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Czech composer Antonin Leopold Dvorak is counted among the most prominent composers of the nineteenth century, who like Bedrich Smetana followed the nationalist example, often employing elements of Moravia folk music with his native Bohemia. His style has been famous for presenting the most complete recreation of the national idiom combined with symphonic tradition and folk influences, which together have been applied in a most compelling manner.  Some of his best known works include his American String Quarter, New World Symphony, B Minor Cello Concerto and his opera Rusalka, while some of his smaller famous pieces include the score Songs my mum taught me and the seventh Humoresque.

About Dvorak

The maestro also composed choral music, operas, concerti, a wide range of chamber music and several instrumental, vocal and other orchestral works. He has been hailed as possibly the most versatile composer of his era. His compositions have been regularly performed by some of the leading orchestras in the Western world including the Utah and Boston Symphonies, combined with the like of masters Christoph Eschenbach, Garrick Ohlsson and Igor Stravinsky. Dvorak tickets are a must-have among classical fans who enjoy the finesse and complex blends of nineteenth century’s masterpieces.
Dvorak was a natural musician who began revealing his talents since a very young age. He graduated from a Prague-based organ school, and started working on his initial compositions by the time he was twenty. During the 1860s, he performed as a violinist while also giving piano lessons in Bohemian Provisional Theater Orchestra, and after more than a decade, he moved on from the orchestra to explore his options as a church organist. There he wrote many compositions, attracting the attention of Johannes Brahms, an artist who played a pivotal role in developing his career in support with critic Eduard Hanslick.
In 1880, Dvorak made his first major breakthrough with the premiere of cantata Stabat Mater, which was performed when the artist was visiting the United Kingdom. In fact, he wrote the Seventh Symphony specifically to be played in London. By the following decade, he was in Russia where he conducted a brief stint and gained the position of a professor at Prague Conservatory. He soon moved the U.S. and was appointed as the director of National Conservatory of Music in America in the NYC, where he also continued to write compositions. It was not long before a salary dispute coinciding with his longing to go home brought him back to Bohemia. From 1985 onwards till his death, the composer created many pieces most of which comprised of chamber and operatic music. Upon his death, a body of unfinished works was left behind. His notable students included John Stepan Zamecnik, Josef Suk, Maurice Arnold Strothotte, Harry Rowe Shelly, Vitezslav Novak, Oskar Nedbal, Rubin Goldmark, Williams Arms Fisher, Will Marion Cook and Harry Burleigh.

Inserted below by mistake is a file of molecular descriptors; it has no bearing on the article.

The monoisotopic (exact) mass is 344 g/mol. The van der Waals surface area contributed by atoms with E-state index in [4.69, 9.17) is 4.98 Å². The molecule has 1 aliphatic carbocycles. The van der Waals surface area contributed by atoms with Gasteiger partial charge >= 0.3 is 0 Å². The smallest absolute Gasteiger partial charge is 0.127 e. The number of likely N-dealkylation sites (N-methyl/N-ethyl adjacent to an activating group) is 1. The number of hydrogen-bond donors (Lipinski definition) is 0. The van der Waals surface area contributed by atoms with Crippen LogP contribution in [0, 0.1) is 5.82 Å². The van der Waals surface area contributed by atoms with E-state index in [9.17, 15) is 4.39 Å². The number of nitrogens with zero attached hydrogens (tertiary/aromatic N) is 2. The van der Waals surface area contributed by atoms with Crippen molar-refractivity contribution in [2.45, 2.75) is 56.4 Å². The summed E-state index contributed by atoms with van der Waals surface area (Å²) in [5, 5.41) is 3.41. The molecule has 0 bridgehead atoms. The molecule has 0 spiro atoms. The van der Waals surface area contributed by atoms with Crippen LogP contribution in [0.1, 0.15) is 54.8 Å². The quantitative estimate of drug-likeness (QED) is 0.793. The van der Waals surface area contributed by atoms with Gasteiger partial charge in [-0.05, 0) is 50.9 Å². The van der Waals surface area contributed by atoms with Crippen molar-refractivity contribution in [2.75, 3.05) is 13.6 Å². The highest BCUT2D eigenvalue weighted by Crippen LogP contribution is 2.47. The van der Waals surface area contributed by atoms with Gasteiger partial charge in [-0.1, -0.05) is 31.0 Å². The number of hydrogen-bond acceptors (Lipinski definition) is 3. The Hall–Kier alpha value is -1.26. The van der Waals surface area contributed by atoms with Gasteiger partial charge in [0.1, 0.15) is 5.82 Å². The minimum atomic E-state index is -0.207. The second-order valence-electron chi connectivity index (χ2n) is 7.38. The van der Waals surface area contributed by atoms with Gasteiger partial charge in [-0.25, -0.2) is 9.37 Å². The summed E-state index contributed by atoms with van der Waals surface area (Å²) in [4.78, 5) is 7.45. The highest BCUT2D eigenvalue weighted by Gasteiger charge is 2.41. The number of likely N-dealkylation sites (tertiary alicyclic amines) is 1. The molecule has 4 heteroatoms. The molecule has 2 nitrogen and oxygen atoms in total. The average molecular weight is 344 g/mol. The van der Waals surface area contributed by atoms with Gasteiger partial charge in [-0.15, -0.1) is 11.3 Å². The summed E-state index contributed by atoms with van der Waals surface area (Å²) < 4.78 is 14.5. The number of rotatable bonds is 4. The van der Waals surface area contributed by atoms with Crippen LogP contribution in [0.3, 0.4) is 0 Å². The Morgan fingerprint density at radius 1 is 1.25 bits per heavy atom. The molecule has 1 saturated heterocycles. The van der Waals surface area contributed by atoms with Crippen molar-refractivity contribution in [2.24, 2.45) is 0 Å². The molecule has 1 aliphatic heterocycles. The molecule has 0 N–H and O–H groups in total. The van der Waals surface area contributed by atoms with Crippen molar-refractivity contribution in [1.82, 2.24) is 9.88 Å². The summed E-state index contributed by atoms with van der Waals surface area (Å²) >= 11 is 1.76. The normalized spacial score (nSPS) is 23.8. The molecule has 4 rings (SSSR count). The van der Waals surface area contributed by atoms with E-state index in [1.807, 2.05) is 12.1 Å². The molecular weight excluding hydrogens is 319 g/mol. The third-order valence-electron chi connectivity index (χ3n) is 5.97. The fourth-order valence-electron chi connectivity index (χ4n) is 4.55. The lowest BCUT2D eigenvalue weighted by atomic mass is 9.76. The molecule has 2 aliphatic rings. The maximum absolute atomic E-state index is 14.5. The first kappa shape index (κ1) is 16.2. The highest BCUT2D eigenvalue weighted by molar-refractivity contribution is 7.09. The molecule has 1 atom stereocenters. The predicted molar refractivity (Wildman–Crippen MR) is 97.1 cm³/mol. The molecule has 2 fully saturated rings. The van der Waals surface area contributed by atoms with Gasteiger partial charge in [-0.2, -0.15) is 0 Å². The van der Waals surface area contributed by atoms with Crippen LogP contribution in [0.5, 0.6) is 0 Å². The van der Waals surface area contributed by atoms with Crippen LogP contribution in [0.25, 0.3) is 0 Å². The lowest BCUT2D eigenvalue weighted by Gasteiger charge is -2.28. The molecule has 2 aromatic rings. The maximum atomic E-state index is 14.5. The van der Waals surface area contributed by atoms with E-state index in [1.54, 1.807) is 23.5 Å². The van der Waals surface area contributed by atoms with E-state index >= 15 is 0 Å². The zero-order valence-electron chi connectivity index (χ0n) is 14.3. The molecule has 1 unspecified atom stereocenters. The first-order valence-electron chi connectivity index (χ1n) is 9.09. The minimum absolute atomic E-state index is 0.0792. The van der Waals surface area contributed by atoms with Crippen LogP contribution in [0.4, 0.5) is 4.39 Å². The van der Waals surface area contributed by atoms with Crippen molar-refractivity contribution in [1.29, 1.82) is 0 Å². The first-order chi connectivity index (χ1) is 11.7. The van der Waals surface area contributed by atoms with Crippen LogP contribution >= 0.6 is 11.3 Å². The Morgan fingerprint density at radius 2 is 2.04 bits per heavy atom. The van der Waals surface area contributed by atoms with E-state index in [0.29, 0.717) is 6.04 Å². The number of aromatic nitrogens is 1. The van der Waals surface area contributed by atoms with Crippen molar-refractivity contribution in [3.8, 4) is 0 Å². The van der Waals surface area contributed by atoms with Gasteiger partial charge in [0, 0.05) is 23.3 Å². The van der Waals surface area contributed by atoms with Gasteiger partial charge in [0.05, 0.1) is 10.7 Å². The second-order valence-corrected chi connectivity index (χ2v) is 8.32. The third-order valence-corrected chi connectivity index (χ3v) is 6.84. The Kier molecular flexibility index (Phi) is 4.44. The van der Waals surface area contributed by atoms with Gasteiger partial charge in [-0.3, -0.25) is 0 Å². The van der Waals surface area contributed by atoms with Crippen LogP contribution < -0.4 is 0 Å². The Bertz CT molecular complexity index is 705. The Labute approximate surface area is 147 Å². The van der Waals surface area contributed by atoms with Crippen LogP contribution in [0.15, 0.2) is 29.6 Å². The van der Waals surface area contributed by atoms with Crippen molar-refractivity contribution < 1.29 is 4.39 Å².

Dvorak is known to have written in a wide variety of forms among which his nine symphonies are vastly similar to classical models though he also included features of newly developed versions of symphonic poems. Several works by him reveal the heavy influence of genuine Czech folk music in terms of both, melodic shapes and rhythms, among which are a couple of sets of Slavonic Dances such as the Symphonic Variations, as well as an immense variety of songs, though elements of such form are also present in his main choral pieces. The maestro also wrote several operas among which the most prominent if Rusalka; chamber music which includes many quintets and string quartets; piano music; and serenades for wind ensembles and string orchestras.
In America, his career played the leading role since it influenced the development of the American music style which would later be echoed in future generations. His American-inspired works and challenge to American musicians served as an example among several composers, among whom William Grant Still and Amy Beach, really applied his suggestions to try and find their individual style. His native melodies influenced many musicians such as Marian Anderson. Various most renowned orchestras and symphonies in America continue to perform his pieces including Boston and Utah symphonies. So grab some cheap Dvorak tickets and experience these masterpieces as they take full sway.